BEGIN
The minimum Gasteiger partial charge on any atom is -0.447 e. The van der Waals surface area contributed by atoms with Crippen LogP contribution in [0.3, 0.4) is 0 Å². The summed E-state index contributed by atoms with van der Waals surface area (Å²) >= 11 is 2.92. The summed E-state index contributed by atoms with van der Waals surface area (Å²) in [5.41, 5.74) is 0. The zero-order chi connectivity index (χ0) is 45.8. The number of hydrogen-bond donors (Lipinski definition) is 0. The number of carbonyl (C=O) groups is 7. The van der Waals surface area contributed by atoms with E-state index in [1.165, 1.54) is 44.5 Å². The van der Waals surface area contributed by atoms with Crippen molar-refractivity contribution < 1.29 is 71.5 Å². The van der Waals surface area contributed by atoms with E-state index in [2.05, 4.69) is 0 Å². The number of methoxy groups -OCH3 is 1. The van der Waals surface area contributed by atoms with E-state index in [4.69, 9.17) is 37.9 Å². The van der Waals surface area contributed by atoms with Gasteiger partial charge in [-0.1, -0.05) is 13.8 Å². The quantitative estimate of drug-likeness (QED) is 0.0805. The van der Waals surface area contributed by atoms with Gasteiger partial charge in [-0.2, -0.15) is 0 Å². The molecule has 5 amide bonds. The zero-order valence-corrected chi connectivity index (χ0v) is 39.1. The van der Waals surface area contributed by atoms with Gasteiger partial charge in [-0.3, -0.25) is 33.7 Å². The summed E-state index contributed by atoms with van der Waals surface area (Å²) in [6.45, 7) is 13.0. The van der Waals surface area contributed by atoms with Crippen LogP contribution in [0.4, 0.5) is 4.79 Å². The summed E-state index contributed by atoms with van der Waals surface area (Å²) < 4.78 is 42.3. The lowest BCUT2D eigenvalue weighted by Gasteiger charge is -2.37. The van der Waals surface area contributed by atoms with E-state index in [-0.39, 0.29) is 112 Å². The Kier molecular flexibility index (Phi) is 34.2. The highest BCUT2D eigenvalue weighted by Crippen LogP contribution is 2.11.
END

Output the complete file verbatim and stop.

The minimum Gasteiger partial charge on any atom is -0.447 e. The van der Waals surface area contributed by atoms with Crippen LogP contribution in [0.3, 0.4) is 0 Å². The summed E-state index contributed by atoms with van der Waals surface area (Å²) >= 11 is 2.92. The summed E-state index contributed by atoms with van der Waals surface area (Å²) in [5.41, 5.74) is 0. The zero-order chi connectivity index (χ0) is 45.8. The number of hydrogen-bond donors (Lipinski definition) is 0. The number of carbonyl (C=O) groups is 7. The van der Waals surface area contributed by atoms with E-state index in [1.165, 1.54) is 44.5 Å². The van der Waals surface area contributed by atoms with Crippen molar-refractivity contribution < 1.29 is 71.5 Å². The van der Waals surface area contributed by atoms with E-state index in [2.05, 4.69) is 0 Å². The number of methoxy groups -OCH3 is 1. The van der Waals surface area contributed by atoms with E-state index in [4.69, 9.17) is 37.9 Å². The van der Waals surface area contributed by atoms with Gasteiger partial charge in [-0.1, -0.05) is 13.8 Å². The quantitative estimate of drug-likeness (QED) is 0.0805. The van der Waals surface area contributed by atoms with Gasteiger partial charge in [-0.2, -0.15) is 0 Å². The molecule has 5 amide bonds. The zero-order valence-corrected chi connectivity index (χ0v) is 39.1. The van der Waals surface area contributed by atoms with Gasteiger partial charge in [-0.3, -0.25) is 33.7 Å². The summed E-state index contributed by atoms with van der Waals surface area (Å²) in [6.45, 7) is 13.0. The van der Waals surface area contributed by atoms with Crippen LogP contribution in [0.4, 0.5) is 4.79 Å². The summed E-state index contributed by atoms with van der Waals surface area (Å²) < 4.78 is 42.3. The lowest BCUT2D eigenvalue weighted by Gasteiger charge is -2.37. The van der Waals surface area contributed by atoms with E-state index in [-0.39, 0.29) is 112 Å². The Kier molecular flexibility index (Phi) is 34.2. The highest BCUT2D eigenvalue weighted by Crippen LogP contribution is 2.11.